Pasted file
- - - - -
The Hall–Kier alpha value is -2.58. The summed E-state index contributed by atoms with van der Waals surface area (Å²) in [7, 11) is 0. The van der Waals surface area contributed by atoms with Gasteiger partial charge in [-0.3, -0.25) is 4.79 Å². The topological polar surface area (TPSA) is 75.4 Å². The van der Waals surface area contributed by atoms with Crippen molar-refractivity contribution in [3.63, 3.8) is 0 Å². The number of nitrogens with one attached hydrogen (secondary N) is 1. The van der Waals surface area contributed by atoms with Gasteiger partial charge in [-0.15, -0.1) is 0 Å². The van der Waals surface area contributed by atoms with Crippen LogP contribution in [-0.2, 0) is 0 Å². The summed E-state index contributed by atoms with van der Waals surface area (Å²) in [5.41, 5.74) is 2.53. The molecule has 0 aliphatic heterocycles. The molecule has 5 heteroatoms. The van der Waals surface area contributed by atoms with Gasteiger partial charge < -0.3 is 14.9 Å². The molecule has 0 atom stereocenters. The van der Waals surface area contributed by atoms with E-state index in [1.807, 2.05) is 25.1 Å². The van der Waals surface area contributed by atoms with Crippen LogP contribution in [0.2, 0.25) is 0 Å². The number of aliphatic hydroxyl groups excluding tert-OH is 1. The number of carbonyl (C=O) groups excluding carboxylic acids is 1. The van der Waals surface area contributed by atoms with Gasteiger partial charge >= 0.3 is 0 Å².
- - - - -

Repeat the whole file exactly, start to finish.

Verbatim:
The Hall–Kier alpha value is -2.58. The summed E-state index contributed by atoms with van der Waals surface area (Å²) in [7, 11) is 0. The van der Waals surface area contributed by atoms with Gasteiger partial charge in [-0.3, -0.25) is 4.79 Å². The topological polar surface area (TPSA) is 75.4 Å². The van der Waals surface area contributed by atoms with Crippen molar-refractivity contribution in [3.63, 3.8) is 0 Å². The number of nitrogens with one attached hydrogen (secondary N) is 1. The van der Waals surface area contributed by atoms with Gasteiger partial charge in [-0.15, -0.1) is 0 Å². The van der Waals surface area contributed by atoms with Crippen LogP contribution in [-0.2, 0) is 0 Å². The summed E-state index contributed by atoms with van der Waals surface area (Å²) in [5.41, 5.74) is 2.53. The molecule has 0 aliphatic heterocycles. The molecule has 5 heteroatoms. The van der Waals surface area contributed by atoms with Gasteiger partial charge < -0.3 is 14.9 Å². The molecule has 0 atom stereocenters. The van der Waals surface area contributed by atoms with E-state index in [1.807, 2.05) is 25.1 Å². The van der Waals surface area contributed by atoms with Crippen LogP contribution in [0.2, 0.25) is 0 Å². The number of aliphatic hydroxyl groups excluding tert-OH is 1. The number of carbonyl (C=O) groups excluding carboxylic acids is 1. The van der Waals surface area contributed by atoms with Gasteiger partial charge >= 0.3 is 0 Å².